When a prospective client is looking for the professional services you provide, they may not be ready to talk to you yet. Instead, they may browse your website to find out more about you.
While the other sections of your website can show that person who you are and what you do, your blog shows them just how much you know.
Reading your blog gives clients a non-threatening way to interview you at a distance. If they like what they see, it will give them the confidence to contact you directly and take the next step.
Here are 10 blogging tips for attracting new clients for your professional service business:
- Plan first. A blogging plan is the best way to build confidence in your ability as a blogger, and in blogging’s effectiveness to grow your business. Outline why you’re blogging, your goals, and how you will achieve them. Detail when and how you will write, polish, publish and promote your posts, and define your blog’s key categories.
- Commit to a set of core topics. Hone in on 5-7 themes that intersect between your areas of expertise and the interests and concerns of your readers and prospective customers. Do not publish anything that doesn’t fit precisely into one of those categories. (You can add categories later, but think carefully first.) Blog categories focus your efforts and make it easier for both you and the reader to return week after week, knowing exactly what you’re doing there.
- Tap into a team. If a topic is outside your immediate scope, but important to your audience, you can still include that category. Simply create a list of people you can invite to write a guest post or be interviewed. Consider partnering with other professionals to share your resources. Decide who can best help you plan, produce and promote your blog posts.
- Ask and listen. You don’t have to guess about the topics your target audience is interested in, you can ask them! From a formal questionnaire to a casual question in passing, find out what’s on their minds in relation to your business. You can also listen in the background by searching for key phrases on social media platforms and reading comments and questions about your topics.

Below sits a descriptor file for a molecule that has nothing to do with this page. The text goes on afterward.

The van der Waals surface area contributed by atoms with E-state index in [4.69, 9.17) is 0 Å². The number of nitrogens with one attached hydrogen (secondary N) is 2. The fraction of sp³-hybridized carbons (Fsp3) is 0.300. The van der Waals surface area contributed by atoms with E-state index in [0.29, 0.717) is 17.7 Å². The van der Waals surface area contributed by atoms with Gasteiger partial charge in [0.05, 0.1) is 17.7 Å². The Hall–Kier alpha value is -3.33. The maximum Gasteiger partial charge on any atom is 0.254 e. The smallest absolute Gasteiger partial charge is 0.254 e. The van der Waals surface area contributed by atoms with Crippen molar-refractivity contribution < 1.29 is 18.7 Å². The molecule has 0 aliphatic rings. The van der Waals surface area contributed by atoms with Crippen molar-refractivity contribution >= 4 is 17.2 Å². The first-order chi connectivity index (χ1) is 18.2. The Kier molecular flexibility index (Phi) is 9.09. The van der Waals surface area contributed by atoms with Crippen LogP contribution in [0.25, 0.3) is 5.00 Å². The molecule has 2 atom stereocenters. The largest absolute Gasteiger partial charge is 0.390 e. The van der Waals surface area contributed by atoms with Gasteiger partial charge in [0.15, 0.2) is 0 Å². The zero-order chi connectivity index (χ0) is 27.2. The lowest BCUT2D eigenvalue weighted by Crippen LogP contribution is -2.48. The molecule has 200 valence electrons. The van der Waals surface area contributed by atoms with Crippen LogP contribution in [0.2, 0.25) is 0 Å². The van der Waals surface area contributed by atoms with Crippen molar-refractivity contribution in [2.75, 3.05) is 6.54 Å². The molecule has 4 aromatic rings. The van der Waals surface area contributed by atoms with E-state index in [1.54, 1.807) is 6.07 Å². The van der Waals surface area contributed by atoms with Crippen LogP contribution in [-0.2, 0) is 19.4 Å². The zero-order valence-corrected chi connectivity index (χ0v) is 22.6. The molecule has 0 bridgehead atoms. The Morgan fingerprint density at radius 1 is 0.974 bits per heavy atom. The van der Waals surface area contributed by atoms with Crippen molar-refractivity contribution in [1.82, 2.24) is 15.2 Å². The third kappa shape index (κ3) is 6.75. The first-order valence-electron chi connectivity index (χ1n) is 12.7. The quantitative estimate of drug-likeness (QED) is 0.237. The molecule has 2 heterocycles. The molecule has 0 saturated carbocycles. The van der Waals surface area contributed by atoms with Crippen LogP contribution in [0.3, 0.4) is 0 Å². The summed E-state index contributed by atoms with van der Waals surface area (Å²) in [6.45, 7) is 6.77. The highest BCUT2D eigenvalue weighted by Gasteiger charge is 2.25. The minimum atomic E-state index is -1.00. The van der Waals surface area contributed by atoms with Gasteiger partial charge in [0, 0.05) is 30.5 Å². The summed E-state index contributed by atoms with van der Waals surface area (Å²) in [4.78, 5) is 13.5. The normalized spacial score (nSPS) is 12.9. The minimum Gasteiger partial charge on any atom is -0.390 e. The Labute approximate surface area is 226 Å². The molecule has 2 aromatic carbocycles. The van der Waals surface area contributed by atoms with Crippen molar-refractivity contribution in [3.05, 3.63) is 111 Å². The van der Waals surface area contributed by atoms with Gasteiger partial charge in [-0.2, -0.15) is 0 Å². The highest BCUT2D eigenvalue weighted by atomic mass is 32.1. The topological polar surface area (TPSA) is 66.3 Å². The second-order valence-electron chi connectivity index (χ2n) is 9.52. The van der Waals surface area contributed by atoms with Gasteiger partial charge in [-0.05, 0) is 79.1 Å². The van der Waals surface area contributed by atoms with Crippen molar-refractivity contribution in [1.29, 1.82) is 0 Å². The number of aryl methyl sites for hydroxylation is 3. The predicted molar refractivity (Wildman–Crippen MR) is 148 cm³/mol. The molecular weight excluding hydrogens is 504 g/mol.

- Be a beginner. You’re an expert. That’s why people hire you. Yet it took years for you to build up your knowledge base and the collection of experiences you draw on every day to help your clients. Be sure your writing is accessible to someone who is brand new to your topic and your industry. Don’t use jargon or acronyms, or if you do, include a clear explanation that any novice can understand. Constantly put yourself in the shoes of a beginner and review what you’ve written from that perspective.
- Make your blog posts easy to read. Treat your readers like clients and give them a good experience of being with you. This can mirror the positive way you’ll treat them when you work together. Include plenty of white space on the page, by keeping paragraphs short, using sub-headings and/or lists. Include a compelling title and an eye-catching photo that help your reader connect to the topic on an emotional level.
- Proofread and pause. Walk away from your writing for a few minutes (at least) or a few days (ideally). You’ll be amazed at how many improvements you’ll find by giving yourself this space. Read your post out loud to catch errors your brain will skim over when you’re reading onscreen.
- Promote and repurpose your posts. As much as you’d like to think people are visiting your blog every morning to see what’s new, that’s highly unlikely. If you want them to see a new post, you must let them know it’s there. Use email newsletters (manual or RSS, social media updates, your email signature, and individual messages to people who would benefit the most. Schedule additional social media messages for the future. You never know when someone new will come along who needs to hear the exact message you just wrote. When you write posts on related topics (which you will, since you’re following my suggestion in #2), link back to this post to keep it alive.
- Monitor your responses and results. Janet Barclay of Organized Assistant® says there are three ways blogging gets business results: authority (i.e., recognition as an expert in your field), numbers (email subscribers, website traffic, social media followers, etc.) and dollars and cents (new clients, product sales). Be clear about the results you’re looking for, so you can track what’s working well and keep doing it.
- Keep blogging. Blogging only works if you do it consistently. While blog posts can and will draw new readers and results for years, when you stop blogging or blog only sporadically, it can raise questions about your professionalism and dependability. No one is perfect, myself included, so if you DO fall off the wagon, just jump back on as soon as you can.
If your business offers a professional service, blogging can tell prospective clients a lot about you. They will see how much you know, how generous you are with that knowledge, and how skilled you are at using your knowledge to help people just like them.
Use these 10 guidelines to make the most of this powerful marketing opportunity that is accessible 24/7 from your website, not to mention from any device connected to the internet.